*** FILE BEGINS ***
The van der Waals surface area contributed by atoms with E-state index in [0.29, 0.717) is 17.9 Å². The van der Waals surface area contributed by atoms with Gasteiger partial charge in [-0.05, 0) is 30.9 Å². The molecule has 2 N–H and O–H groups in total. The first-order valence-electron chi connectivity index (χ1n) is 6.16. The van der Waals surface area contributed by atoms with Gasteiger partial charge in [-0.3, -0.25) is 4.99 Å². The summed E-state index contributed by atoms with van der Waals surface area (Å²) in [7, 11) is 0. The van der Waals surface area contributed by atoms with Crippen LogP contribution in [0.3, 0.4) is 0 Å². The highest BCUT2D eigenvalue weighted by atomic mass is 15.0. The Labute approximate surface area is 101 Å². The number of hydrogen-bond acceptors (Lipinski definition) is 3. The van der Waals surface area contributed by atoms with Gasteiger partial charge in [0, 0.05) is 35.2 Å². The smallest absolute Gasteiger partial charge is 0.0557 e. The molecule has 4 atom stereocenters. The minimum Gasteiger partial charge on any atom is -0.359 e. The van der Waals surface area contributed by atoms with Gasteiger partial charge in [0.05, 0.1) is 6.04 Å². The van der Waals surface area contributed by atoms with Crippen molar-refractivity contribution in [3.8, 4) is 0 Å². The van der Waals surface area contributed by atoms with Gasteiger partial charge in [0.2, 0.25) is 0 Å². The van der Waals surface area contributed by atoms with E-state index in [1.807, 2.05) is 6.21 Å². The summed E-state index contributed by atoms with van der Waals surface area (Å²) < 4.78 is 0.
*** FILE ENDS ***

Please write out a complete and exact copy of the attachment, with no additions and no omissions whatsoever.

The van der Waals surface area contributed by atoms with E-state index in [0.29, 0.717) is 17.9 Å². The van der Waals surface area contributed by atoms with Gasteiger partial charge in [-0.05, 0) is 30.9 Å². The molecule has 2 N–H and O–H groups in total. The first-order valence-electron chi connectivity index (χ1n) is 6.16. The van der Waals surface area contributed by atoms with Gasteiger partial charge in [-0.3, -0.25) is 4.99 Å². The summed E-state index contributed by atoms with van der Waals surface area (Å²) in [7, 11) is 0. The van der Waals surface area contributed by atoms with Crippen LogP contribution in [0.3, 0.4) is 0 Å². The highest BCUT2D eigenvalue weighted by atomic mass is 15.0. The Labute approximate surface area is 101 Å². The number of hydrogen-bond acceptors (Lipinski definition) is 3. The van der Waals surface area contributed by atoms with Gasteiger partial charge in [0, 0.05) is 35.2 Å². The smallest absolute Gasteiger partial charge is 0.0557 e. The molecule has 4 atom stereocenters. The minimum Gasteiger partial charge on any atom is -0.359 e. The van der Waals surface area contributed by atoms with Gasteiger partial charge in [0.05, 0.1) is 6.04 Å². The van der Waals surface area contributed by atoms with Crippen molar-refractivity contribution in [3.8, 4) is 0 Å². The van der Waals surface area contributed by atoms with Gasteiger partial charge in [0.2, 0.25) is 0 Å². The van der Waals surface area contributed by atoms with E-state index in [1.807, 2.05) is 6.21 Å². The summed E-state index contributed by atoms with van der Waals surface area (Å²) < 4.78 is 0.